Tuesday, May 24, 2011
Nickel and Dimed by Barbara Enrenreich
The first job Ehrenreich works is as a waitress in her own home of Key West, Florida. She quickly finds that in order to afford housing, she needs to pick up a second job, and the only reason she could afford a down payment on an apartment is that she allowed herself some start-off money. Working two jobs exhausts her, and she moves into a mobile home and drops the lower paying waitressing job.
Next she works as a maid in Maine. Ehrenreich finds working as a maid makes her invisible, more than any of the other jobs she has. Again, one job isn't enough, so she begins working at a nursing home on weekends.
The last job Ehrenreich takes is retail. She works at a Wal-Mart in Minnesota. In Minnesota, Ehrenreich lives in motels, as affordable housing isn't available. She ultimately has to leave because she isn't able to find a second job in time, and can't afford anything on the $7 she makes at Wal-Mart.
What I found most interesting about this book was the look at the myth that all it takes to get out of welfare is getting a job. There is the idea that if you can get a job, everything else will follow. This is not the case. First of all, in order to get a job, you need a permanent address. This is a real issue. Many of the people Ehrenreich talked too lived with multiple other families, or in trailers, or in their cars. Housing is not easy to come by. And one job at minimum wage is never enough. Everyone is working second and sometimes even a third job.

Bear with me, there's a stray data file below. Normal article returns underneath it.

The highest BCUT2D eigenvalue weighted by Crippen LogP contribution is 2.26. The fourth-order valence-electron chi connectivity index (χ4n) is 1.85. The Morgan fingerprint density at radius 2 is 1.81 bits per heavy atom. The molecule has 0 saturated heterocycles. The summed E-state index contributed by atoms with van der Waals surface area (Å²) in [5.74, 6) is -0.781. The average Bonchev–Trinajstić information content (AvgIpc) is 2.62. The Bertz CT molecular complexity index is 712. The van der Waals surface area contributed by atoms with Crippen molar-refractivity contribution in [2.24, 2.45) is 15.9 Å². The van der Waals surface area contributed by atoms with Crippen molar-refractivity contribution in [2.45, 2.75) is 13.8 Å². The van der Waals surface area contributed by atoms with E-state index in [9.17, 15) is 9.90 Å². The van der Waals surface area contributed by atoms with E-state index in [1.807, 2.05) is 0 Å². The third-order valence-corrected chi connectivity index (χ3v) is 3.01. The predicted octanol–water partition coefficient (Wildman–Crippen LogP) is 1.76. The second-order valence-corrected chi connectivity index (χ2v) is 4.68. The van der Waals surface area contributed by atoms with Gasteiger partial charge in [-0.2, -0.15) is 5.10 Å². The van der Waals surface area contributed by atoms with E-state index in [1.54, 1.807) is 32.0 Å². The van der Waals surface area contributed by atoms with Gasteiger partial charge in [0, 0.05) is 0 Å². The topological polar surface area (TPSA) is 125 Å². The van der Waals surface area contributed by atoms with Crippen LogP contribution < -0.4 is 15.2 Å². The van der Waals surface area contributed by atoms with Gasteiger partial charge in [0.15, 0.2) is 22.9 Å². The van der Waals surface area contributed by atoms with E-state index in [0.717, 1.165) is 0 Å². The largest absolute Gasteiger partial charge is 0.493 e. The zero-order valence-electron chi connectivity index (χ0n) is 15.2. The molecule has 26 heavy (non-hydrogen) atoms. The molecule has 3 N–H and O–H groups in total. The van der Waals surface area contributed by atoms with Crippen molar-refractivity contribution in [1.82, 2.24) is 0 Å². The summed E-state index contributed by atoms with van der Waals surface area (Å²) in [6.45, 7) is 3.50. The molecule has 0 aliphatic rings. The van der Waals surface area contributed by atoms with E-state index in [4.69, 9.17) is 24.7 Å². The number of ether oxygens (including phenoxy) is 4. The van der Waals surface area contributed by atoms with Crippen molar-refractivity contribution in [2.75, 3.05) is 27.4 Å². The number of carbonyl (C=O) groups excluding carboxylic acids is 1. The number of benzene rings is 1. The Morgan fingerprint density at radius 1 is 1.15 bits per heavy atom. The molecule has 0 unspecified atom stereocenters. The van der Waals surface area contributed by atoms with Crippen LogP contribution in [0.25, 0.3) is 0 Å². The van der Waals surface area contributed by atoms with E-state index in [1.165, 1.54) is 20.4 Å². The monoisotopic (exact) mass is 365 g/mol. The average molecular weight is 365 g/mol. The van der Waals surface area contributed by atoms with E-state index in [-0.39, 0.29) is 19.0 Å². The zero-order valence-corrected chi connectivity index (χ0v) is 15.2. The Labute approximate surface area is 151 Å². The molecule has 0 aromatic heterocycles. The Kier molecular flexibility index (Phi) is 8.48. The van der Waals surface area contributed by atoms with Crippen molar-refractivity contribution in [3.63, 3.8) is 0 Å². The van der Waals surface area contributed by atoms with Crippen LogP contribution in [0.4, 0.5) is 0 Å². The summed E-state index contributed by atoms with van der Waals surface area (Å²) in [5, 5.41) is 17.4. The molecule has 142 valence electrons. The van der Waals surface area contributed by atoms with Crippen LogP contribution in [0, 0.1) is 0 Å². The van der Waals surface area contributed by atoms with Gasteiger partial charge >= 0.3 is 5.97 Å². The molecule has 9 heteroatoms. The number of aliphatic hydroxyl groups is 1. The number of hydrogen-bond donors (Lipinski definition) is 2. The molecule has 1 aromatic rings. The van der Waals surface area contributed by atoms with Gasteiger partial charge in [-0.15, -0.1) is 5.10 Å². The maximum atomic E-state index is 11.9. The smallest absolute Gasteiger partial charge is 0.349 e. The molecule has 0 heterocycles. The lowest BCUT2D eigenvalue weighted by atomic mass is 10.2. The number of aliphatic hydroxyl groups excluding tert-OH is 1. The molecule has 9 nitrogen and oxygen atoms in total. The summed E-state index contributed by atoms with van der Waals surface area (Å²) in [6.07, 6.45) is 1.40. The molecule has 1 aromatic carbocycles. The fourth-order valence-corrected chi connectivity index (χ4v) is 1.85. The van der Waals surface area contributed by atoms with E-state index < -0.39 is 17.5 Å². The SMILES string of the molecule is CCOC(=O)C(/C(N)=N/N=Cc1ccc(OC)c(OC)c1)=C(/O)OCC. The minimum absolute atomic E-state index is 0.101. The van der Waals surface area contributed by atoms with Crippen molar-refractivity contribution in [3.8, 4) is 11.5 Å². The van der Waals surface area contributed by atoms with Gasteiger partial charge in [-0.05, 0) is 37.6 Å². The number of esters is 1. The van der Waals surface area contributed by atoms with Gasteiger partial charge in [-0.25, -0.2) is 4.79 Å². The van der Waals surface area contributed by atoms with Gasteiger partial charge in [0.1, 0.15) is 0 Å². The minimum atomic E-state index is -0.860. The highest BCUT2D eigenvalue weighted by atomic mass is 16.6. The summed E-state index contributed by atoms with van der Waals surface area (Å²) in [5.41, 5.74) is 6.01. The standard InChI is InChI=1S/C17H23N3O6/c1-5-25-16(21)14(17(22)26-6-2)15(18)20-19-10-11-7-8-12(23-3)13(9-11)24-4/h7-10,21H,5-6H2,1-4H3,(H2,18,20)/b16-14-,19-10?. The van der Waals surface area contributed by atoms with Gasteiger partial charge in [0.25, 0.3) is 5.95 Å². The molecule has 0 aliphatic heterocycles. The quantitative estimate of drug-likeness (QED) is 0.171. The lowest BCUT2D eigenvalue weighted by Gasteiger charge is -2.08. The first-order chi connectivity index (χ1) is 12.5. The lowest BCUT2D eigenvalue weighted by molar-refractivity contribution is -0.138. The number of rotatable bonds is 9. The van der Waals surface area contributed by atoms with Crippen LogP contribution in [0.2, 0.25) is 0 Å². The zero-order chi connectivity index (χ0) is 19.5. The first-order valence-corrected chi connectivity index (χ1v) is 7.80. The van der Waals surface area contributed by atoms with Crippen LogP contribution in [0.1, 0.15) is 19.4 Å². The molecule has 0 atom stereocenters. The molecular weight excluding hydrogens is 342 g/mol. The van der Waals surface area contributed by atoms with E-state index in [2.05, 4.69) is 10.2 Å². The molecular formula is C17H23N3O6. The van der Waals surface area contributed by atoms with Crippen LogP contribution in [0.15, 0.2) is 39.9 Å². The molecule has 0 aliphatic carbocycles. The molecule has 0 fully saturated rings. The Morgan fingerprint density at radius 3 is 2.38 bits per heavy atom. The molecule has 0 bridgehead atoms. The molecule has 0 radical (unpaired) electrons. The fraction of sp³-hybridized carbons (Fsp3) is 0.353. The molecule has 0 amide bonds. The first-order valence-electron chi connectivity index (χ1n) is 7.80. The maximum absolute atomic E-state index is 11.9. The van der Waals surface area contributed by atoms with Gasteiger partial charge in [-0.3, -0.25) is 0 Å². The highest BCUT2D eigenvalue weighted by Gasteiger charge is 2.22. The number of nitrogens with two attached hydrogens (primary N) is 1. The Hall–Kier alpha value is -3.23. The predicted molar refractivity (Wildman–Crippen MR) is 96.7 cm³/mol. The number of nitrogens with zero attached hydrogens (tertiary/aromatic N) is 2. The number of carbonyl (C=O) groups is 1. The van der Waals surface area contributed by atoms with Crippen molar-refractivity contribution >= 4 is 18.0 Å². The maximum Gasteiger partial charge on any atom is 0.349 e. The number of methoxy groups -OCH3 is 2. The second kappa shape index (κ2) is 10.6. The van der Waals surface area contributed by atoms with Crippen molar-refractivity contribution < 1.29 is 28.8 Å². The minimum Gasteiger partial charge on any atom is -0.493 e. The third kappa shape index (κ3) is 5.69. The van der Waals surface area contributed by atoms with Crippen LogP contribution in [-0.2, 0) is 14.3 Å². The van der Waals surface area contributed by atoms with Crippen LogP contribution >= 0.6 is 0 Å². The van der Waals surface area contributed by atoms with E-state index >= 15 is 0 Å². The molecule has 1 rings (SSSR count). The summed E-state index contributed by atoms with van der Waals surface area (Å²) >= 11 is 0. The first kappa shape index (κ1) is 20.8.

Then of course there's the look at home low-wage workers are treated. They're treated like they're stupid. I remember working as an usher at a theater during college. It pissed me off to no end when people would talk to me like I was an idiot, which happened quite frequently. There seems to be an assumption that if you're working a minimum wage job, you're not smart enough to be doing anything else.
There's also a look at how minimum wage jobs can get away with treating their workers poorly. The retail stores seemed to be especially clever about it. You'd have an interview, and the next thing would be coming in for orientation. There was never a formal job offer, so there was never any point where you get to sit down and ask about hours and wages and so on. You're just thrown right in, and then you're an employee who can be fired and isn't comfortable asking those questions anymore.
It was certainly an interesting look. Ehrenreich did this in the 90s. I'd like to know what, if anything, has changed since then. Are things worse? Better? I'd imagine housing must be harder to come by, as housing rates, even now, have inflated way, way faster than the minimum wage has risen.
I listened to the audio book version, and I enjoyed the narrator, Cristine McMurdo-Wallis' reading. Her voice fit in well with how I pictured Ehrenreich. She sounded properly tired and angry when I felt that must be how she was feeling.